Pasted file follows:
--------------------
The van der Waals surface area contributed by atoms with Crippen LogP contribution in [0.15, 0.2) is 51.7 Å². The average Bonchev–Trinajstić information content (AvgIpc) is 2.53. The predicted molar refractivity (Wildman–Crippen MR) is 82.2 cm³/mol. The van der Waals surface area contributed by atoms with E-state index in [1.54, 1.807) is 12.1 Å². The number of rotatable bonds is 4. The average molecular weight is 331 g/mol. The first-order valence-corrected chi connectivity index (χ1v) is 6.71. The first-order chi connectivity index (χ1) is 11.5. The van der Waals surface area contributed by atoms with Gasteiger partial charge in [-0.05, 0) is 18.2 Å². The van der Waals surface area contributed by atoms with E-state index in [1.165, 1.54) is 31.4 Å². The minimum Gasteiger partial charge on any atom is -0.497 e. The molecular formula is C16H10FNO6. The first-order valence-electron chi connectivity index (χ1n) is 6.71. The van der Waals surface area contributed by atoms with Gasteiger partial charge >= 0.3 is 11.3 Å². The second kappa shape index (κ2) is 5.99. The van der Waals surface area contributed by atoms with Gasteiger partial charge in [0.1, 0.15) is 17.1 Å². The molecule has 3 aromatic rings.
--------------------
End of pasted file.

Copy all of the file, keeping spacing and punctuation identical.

The van der Waals surface area contributed by atoms with Crippen LogP contribution in [0.15, 0.2) is 51.7 Å². The average Bonchev–Trinajstić information content (AvgIpc) is 2.53. The predicted molar refractivity (Wildman–Crippen MR) is 82.2 cm³/mol. The van der Waals surface area contributed by atoms with E-state index in [1.54, 1.807) is 12.1 Å². The number of rotatable bonds is 4. The average molecular weight is 331 g/mol. The first-order valence-corrected chi connectivity index (χ1v) is 6.71. The first-order chi connectivity index (χ1) is 11.5. The van der Waals surface area contributed by atoms with Gasteiger partial charge in [-0.05, 0) is 18.2 Å². The van der Waals surface area contributed by atoms with E-state index in [1.165, 1.54) is 31.4 Å². The minimum Gasteiger partial charge on any atom is -0.497 e. The molecular formula is C16H10FNO6. The first-order valence-electron chi connectivity index (χ1n) is 6.71. The van der Waals surface area contributed by atoms with Gasteiger partial charge >= 0.3 is 11.3 Å². The second kappa shape index (κ2) is 5.99. The van der Waals surface area contributed by atoms with Gasteiger partial charge in [0.1, 0.15) is 17.1 Å². The molecule has 3 aromatic rings.